IACHR calls on the State of Canada to address the recommendations issued by the National Inquiry into Missing and Murdered Indigenous Women and Girls in order to protect and guarantee their human rights
ZETA.- The Inter-American Commission on Human Rights (IACHR) calls on the Canadian State to protect and guarantee the human rights of Indigenous women and girls, given the findings of the final report of the National Inquiry into Missing and Murdered Indigenous Women and Girls in Canada. The IACHR urges Canada to act with due diligence in the prevention, sanction and reparation of all acts of gender-based violence against Indigenous women and girls, and to take concrete actions, with the participation of Indigenous women, to implement the recommendations issued on the matter.
On June 3rd, 2019, the National Inquiry into Missing and Murdered Indigenous Women and Girls in Canada published its final report, “Reclaiming Power and Place”. The National Inquiry concluded that persistent and deliberate human rights violations are the root cause behind Canada’s staggering rates of violence against Indigenous women, girls and Two-Spirit, lesbian, gay, bisexual, transgender, queer, questioning, intersex and asexual (2SLGBTQQIA) people. The IACHR observes that this report addresses the systemic causes of all forms of violence, including sexual violence, against Indigenous women and girls in Canada, as well as the institutional policies and practices implemented in response to violence experimented by them.
“The publication of this report marks an important step in unveiling the truth about the disappearances and murders of Indigenous women and girls in Canada,” said Commissioner Esmeralda Arosemena de Troitino, President and Rapporteur on the Rights of the Child of the IACHR. “We must acknowledge the positive efforts made by the National Inquiry to undertake a process centered on the victims of violence, the survivors and their families, giving them a voice which, for years, had been silenced” she remarked.
“We positively note that this truth-gathering process was centered on Inuit, Métis and First Nations’ ways of being and knowing, and that it included a gender-diverse and non-binary perspective,” said Antonia Urrejola, Rapporteur on Memory, Truth and Justice of the IACHR. “The National Inquiry’s culturally appropriate and gender diverse approach is critical for addressing the violence and discrimination that Indigenous women have historically faced in Canada”, she concluded.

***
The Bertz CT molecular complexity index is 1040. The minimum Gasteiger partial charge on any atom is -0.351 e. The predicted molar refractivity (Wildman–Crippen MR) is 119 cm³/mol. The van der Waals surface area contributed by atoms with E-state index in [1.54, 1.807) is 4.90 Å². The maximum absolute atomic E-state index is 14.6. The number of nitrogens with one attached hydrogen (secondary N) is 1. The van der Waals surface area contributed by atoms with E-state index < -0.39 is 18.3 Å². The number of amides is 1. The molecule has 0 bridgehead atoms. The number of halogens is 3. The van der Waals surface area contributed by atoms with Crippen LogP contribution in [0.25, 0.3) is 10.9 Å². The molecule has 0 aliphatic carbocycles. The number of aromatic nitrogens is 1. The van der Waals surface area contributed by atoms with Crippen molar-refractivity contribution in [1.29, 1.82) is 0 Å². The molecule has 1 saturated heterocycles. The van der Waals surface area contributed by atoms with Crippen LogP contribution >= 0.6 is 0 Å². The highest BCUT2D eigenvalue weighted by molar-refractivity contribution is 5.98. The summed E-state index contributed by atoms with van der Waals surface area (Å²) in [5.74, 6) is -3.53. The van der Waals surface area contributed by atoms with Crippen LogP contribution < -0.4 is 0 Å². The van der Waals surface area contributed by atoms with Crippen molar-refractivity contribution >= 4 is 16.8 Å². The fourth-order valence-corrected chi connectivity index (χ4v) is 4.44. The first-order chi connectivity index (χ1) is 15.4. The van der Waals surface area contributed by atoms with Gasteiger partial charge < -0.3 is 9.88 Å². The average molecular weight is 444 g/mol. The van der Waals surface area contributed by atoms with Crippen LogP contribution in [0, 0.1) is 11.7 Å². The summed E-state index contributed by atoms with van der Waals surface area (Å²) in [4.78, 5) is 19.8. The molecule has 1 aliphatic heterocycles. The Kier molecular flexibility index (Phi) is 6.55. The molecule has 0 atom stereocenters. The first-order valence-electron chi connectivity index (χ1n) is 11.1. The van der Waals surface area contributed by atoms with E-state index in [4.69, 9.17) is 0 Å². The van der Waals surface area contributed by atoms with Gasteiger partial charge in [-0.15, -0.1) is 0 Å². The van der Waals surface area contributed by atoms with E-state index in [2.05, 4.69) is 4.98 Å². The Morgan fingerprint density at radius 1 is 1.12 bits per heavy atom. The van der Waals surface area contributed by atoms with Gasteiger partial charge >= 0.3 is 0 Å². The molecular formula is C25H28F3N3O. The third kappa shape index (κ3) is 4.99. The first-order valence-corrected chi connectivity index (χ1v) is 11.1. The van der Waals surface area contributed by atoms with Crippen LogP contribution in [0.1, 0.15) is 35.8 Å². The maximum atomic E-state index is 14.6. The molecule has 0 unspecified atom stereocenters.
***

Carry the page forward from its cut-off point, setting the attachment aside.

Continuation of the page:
The Inter-American Commission has found that the disappearances and murders of Indigenous women in Canada are part of a broader pattern of violence against them. Within its report on Missing and Murdered Indigenous Women in British Columbia, the IACHR issued a series of recommendations to the Canadian State. In this sense, the Commission recognizes that the report “Reclaiming Power and Place” responds to its recommendation to create a nation-wide inquiry into this issue.
“In Canada, we have documented that Indigenous women and girls have faced numerous forms of discrimination and violence, resulting from historical marginalization, racism, sexism and poverty, together with structural inequalities and violations related to their territories and natural resources,” said Commissioner Margarette May Macaulay, Rapporteur on the Rights of Women of the IACHR. “The National Inquiry’s Report calls for transformative measures to resolve a concerning situation that has devastated Indigenous communities throughout the country, with a very specific impact on women and girls. These actions must be duly investigated and sanctioned, and the victims ought to be properly repaired,” she stated.
The Commission reiterates that the human rights system has established that States must adopt comprehensive measures to comply with due diligence in cases of violence against women. This duty includes the duty of reparation. The Inter-American human rights organs have stated that reparations related to gender-based violence must incorporate a gender perspective and a transformative approach, which requires States to address inequality and structural discrimination affecting all women, including Indigenous women and girls.
The Commission calls on the State of Canada to take concrete actions, with the participation of Indigenous women and girls, to properly implement the recommendations issued by the National Inquiry into Missing and Murdered Indigenous Women and Girls, in order to effectively protect and guarantee their human rights. In this regard, Commissioner Flávia Piovesan, Country Rapporteur for Canada of the IACHR, stated that “the Commission will continue to monitor the implementation of these recommendations and it remains at Canada’s disposal to provide the necessary technical support to assist the State in complying with its international obligations and to reach the inter-American standards on the matter” she concluded.